Luisa's Tetrazzini


Many years ago, I was responsible for preparing a luncheon meal for 40 women.  The budget was small, so I was looking for something delicious that was not costly.  The menu was scrumptious and I ended up spending just a little more than one dollar per person.  My salad was a frozen gelatin based fruit salad that tasted more like dessert than salad!  Dessert was was a browned coconut topping oatmeal cake.  The entrée … which I’d never made before but have made many times since … was Chicken Tetrazzini!

Touring in the United States

Turkey or Chicken Tetrazzini was named after an Italian opera singer, Luisa Tetrazzini, but was created in the United States.  The recipe was first published as one of her favorite foods in 1911.  However, Good Housekeeping published the first reference to the dish in 1908, indicating that it could be found at a restaurant on 42nd Street in New York City.   There are various stories about when and where it was actually created, but two stories are my favorites!  No matter the story, many people think this is an Italian recipe!


Luisa Tetrazzini was born in 1871 in Florence, Italy. She began singing at the age of three.  In the 1890s, she was a highly popular soprano with a concert career in Europe and in America.  Her popularity came from a voice that had an incredible range.  She brought everything she sang … to life!  She made her debut in the United States in San Francisco in 1905.  She loved San Francisco.  In a second story, Tetrazzini made her American debut at the Metropolitan Opera House in New York City in 1905.  This is why we have conflicting accounts of the origin of the recipe!

Recipes for Chicken or Turkey Tetrazzini have been printed in cookbooks and magazines … and newspaper columns … for decades!  There are many varieties, but this is one of those dishes that I always used canned soup in.  Sometimes I make my own cream sauces and skip the soup, but not in this recipe!  The flavor is not the same without Cream of Chicken Soup!

This is a perfect recipe to make after Thanksgiving, when you have lots of left over turkey meat.  Today, rotisserie chickens from the supermarket are so popular and make such an easy weeknight meal, home cooks frequently have meat left over from that!  Use it in this recipe!

This is a good oven casserole or an afternoon crock pot dish!  It is easily doubled.  Here ya go!

 



Turkey Tetrazzini



2 cups of cooked chicken or turkey in bitesize chunks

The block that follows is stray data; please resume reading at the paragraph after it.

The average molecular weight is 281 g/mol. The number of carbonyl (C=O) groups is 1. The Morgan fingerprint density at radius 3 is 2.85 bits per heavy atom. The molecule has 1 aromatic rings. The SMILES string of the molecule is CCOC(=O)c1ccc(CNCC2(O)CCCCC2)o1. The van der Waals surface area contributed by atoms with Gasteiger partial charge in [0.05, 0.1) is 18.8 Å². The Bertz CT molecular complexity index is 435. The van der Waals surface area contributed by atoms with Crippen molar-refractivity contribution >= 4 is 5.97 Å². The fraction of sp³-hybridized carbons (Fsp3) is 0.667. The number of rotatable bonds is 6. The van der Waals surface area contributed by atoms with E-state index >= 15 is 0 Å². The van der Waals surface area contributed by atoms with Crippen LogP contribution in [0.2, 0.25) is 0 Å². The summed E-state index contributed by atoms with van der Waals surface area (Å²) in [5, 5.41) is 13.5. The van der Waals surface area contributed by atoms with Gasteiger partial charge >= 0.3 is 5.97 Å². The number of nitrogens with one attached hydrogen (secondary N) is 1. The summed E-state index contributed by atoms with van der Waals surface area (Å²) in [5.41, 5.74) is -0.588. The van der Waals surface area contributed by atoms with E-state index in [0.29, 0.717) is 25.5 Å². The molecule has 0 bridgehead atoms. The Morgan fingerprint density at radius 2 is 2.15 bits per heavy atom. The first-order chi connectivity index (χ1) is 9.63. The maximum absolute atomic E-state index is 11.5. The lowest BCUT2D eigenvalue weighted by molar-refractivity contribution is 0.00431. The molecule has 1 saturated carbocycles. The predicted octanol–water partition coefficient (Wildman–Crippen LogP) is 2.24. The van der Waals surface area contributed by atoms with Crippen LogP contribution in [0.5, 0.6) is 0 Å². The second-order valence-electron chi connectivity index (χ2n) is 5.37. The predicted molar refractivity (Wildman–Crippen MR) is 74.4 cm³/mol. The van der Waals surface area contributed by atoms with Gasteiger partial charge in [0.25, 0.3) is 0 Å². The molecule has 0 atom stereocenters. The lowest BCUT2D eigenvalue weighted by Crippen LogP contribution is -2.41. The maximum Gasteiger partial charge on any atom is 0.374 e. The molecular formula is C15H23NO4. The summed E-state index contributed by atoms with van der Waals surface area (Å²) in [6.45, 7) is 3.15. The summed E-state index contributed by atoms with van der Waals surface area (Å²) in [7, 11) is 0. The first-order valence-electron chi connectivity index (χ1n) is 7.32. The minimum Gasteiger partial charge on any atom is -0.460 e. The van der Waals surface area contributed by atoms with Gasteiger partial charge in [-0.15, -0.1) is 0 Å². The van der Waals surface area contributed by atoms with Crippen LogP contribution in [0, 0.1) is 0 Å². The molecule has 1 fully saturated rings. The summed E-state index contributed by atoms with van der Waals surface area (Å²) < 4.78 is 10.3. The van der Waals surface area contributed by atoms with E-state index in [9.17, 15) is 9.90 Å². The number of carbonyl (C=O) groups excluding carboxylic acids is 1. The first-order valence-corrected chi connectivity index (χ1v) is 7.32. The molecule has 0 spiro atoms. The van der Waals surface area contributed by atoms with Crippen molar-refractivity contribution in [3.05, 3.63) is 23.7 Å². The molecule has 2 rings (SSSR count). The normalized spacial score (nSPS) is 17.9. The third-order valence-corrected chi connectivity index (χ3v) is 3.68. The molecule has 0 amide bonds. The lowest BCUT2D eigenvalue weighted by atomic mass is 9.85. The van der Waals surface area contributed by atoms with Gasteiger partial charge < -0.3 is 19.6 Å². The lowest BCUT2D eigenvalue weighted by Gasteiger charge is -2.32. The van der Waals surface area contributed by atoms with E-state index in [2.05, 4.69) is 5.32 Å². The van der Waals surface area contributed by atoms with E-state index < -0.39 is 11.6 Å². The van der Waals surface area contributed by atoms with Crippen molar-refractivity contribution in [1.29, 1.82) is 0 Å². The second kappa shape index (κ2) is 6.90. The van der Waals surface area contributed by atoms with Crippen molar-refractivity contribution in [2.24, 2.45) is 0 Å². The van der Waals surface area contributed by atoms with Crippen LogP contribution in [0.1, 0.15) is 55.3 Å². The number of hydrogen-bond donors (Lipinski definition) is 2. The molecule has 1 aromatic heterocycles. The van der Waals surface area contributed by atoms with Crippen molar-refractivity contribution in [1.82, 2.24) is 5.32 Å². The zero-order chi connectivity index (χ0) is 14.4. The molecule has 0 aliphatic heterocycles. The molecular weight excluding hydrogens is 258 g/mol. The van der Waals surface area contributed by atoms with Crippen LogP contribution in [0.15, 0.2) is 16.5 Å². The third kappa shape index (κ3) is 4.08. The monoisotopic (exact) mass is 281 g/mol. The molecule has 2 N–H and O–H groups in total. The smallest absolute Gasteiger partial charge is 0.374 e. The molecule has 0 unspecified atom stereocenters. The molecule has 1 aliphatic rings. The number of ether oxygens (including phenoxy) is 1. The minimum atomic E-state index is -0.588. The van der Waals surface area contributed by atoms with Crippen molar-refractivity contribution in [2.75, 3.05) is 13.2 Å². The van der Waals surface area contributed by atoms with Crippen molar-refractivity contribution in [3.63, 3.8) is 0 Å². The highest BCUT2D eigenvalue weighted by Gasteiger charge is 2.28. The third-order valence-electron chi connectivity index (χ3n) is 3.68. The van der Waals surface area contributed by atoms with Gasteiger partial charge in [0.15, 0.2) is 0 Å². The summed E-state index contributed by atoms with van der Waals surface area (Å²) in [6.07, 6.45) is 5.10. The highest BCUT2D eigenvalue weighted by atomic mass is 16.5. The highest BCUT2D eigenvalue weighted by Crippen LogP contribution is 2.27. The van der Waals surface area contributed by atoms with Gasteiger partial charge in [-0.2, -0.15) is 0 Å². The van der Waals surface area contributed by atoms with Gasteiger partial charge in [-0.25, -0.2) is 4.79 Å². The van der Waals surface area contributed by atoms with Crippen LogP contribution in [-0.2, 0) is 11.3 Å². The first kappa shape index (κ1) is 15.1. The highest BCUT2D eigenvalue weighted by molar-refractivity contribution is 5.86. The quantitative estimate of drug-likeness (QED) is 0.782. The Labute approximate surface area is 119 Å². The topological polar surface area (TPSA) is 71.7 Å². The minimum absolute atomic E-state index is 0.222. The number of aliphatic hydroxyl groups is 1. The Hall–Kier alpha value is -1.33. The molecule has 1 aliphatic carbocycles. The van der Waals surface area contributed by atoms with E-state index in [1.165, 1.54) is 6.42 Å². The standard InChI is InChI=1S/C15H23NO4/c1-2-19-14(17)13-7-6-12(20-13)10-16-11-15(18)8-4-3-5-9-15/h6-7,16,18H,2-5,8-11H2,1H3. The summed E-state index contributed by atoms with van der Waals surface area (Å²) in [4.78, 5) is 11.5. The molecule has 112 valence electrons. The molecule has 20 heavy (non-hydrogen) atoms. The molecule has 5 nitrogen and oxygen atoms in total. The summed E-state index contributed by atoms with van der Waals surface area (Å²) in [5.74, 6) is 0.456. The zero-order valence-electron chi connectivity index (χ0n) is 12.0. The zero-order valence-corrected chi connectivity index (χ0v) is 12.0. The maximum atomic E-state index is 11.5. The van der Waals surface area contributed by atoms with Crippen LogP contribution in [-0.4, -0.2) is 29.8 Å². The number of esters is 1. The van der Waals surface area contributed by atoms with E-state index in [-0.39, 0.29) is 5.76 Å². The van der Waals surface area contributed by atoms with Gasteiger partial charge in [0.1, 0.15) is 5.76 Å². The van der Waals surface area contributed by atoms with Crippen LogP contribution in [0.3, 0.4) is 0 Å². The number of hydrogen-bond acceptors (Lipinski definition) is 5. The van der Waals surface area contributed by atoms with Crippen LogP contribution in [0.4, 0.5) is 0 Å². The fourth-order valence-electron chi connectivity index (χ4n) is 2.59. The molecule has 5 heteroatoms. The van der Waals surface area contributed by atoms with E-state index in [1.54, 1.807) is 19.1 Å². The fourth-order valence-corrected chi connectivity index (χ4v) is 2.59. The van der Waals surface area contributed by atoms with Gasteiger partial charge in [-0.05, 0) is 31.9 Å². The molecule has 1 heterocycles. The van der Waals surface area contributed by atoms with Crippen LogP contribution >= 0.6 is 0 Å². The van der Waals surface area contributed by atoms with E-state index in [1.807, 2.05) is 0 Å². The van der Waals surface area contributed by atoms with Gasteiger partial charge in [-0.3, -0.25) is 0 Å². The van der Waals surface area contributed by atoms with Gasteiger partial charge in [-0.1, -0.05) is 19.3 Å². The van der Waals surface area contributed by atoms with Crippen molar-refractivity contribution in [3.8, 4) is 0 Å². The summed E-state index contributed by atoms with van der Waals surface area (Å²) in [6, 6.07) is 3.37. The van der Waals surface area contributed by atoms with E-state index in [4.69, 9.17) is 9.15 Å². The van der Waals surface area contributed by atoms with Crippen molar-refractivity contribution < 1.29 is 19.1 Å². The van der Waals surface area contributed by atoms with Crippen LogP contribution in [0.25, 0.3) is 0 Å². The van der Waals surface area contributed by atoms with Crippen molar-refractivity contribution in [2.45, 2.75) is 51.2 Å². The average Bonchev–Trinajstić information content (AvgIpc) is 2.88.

8 ounces of uncooked spaghetti
8 ounces fresh mushrooms, sliced
1 can of Cream of Chicken soup
Fill the can half full of sour cream
Measure a whole can of half and half or whole milk
1 1/2 cup shredded cheddar cheese
A handful of fresh chopped parsley
1 teaspoon of onion powder
1/2 teaspoon of celery flakes or celery seed
2 Tablespoons of roasted red bell pepper or pimento – optional

Break the spaghetti in half and cook it about halfway.  It will cook the rest of the way in the casserole or crock pot. 

Sauté the mushrooms in a couple pats of butter.  I like to drop the mushrooms is really hot butter so they brown quickly.

Mix all the ingredients together and bake at 350 degrees for about 45 minutes.  Cover the casserole with foil for the first 30 minutes, then finish the casserole uncovered.  If you are preparing in a crockpot, cook on low for 3 hours.

 

Singing in the streets of San Francisco!  Her favorite American city.



This post is part of my 2021 foodie project!  Foods Named After Famous People!

I’ll shar with a couple blog parties, so look at my short list on my sidebar.

Enjoy!

 

 

Strawberries Romanoff

It is almost strawberry season in Southern Illinois and my family can hardly wait!  Sometimes we pick our own and other years we just buy them from our favorite orchard stand.

When I chose the topic of Strawberries Romanoff for my blog post, I figured I’d be writing about the historic Russian Romanov family and how some famous chef named this dish after them.  Not!

The first thing we need to know is that Strawberries Romanoff sounds like something extravagant and elegant.  It looks pretty, but it is really just fresh strawberries macerated in sugar and topped with a combination of ice cream and whipped cream … or sour cream and whipped cream … spiked with orange liqueur or brandy.  The famous chef, Escoffier created the recipe.  He served it at the Carlton Hotel in London and called it “Strawberries Americaine Style”.   It was a character named Hershel Geguzin who named the famous dessert after a restaurant in Beverly Hills, California!

Geguzin was born in Lithuania in 1890.  He went to Hollywood and changed his name to Michael Romanoff.  While he claimed to be a member of Russia’s royalty, he was a con man who immigrated to New York City when he was 10 years old.  He first changed his name to Harry F. Gerguson.  Sometimes he pretended to be a Count and other times a Prince and nephew of Tsar Nicholas II.  He was neither.

In the 1940s and 50s, he owned “Romanoff’s”, a restaurant that was very popular with Hollywood stars.  It was at this establishment that he copied Escoffier’s strawberries.

Romanoff dining with his dogs.  Photo credit: Wikipedia

Romanoff’s restaurant served good food.  It was popular for having well trained waiters and beautiful cigarette girls!  The restaurant was popular, but not  because of the owner/host’s personality.  Instead of mingling with his patrons, he had meals with his dogs. 

Michael Romanoff was also an actor.  He was in several movies and sometimes his role was that of Prince Romanoff!  What a character!